SHERWOOD PARK, Alta. — Lameness is the most reported health concern in horses, but it is difficult to diagnose and treat.
“Diagnosing lameness is the most difficult things vets do,” said Dr Mike Scott of the University of Calgary’s faculty of veterinary medicine and a practitioner at Moore Equine in Calgary.
He favours a holistic approach when making a diagnosis rather than just looking at the horse’s feet or legs.
“Poor performance issues are often affected by their systems like their cardiovascular system or neck and back,” he said at the Alberta Horse Conference held in Sherwood Park Jan. 13-15.
“You really need to look at the whole horse.”
Vets need good observational skills while the horse walks and trots. A full history is required from the owner because the horse cannot describe where it hurts.
There are objective ways to assess problems, and technology is advancing to provide more precise results beyond the veterinary examination, which can be subjective.
Many horses may display abnormal gaits, so a flexion test may be done. This involves bending the hock and stifle and holding the leg in a fixed position. They are then released and encouraged to trot to see if lameness is present.
“Probably a fair portion of horses that may be able to do their jobs well will have an abnormal flexion test result,” he said.
Ultrasound, X-rays, bone scans, CTs and MRIs may provide more objective gait analysis.
Digital radiography has advanced to the point where a veterinarian can do X-rays in the barn and look at images on the spot. However, X-rays can be expensive and do not show soft tissue well.
Portable ultrasound machines are available. This diagnostic tool can provide the best tool for looking at soft tissue but does not show fine detail.
Nuclear scintigraphy, also known as a bone scan, is a diagnostic tool used to localize bone fractures, joint inflammation, osteoarthritis and other injuries that may cause lameness. It is especially useful in areas that are difficult to reach on the neck, back and pelvis. It is very sensitive and can reveal multiple problems with the horse.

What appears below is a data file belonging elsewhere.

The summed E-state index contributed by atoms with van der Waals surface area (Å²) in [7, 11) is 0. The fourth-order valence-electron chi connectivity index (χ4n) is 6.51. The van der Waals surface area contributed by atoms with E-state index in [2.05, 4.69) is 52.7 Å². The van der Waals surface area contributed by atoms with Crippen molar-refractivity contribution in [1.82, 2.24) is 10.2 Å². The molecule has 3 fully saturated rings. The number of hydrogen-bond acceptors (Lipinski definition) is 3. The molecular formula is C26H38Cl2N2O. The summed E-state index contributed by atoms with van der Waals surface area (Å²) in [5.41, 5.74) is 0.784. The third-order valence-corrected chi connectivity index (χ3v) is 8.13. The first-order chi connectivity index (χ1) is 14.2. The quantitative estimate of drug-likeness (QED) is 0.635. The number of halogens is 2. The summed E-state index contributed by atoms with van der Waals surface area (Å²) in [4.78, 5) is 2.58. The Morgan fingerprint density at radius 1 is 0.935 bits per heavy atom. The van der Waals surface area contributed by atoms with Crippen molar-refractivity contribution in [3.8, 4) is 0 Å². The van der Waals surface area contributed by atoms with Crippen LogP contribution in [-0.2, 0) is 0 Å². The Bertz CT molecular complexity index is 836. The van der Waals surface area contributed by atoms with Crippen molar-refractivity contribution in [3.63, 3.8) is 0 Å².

Bone scans are expensive, the images can look vague, but they can direct the vet to a trouble spot so treatment can be prescribed.
CT scans, more formally known as computed tomography, are possible. The horse is anesthetized before being placed in a doughnut shaped scanner. Standing systems are available, but they may not work well if the horse fidgets.
MRIs, or magnetic resonance imaging, are available in some areas.
Washington State University was the first to try it and found good images were possible. Blurred images can happen as the horse moves, so new software is in development to provide better pictures.
It is restricted to hock, knee or lower extremities.
Standing MRIs are possible at the University of Saskatchewan’s Western College of Veterinary Medicine in Saskatoon, but they are costly and the operator requires skill and patience to get images from a horse over a couple hours.
An MRI study of the foot requires many sequences and images to show different perspectives of bones and soft tissue. The result could be 600 images that can be modelled into three-dimensional studies. Research has concluded that an MRI is the best diagnostic tool for foot pain, but it is expensive and results may be inconclusive.
For images of some of these technologies, visit www.hallmarq.net/equine/horse-owners.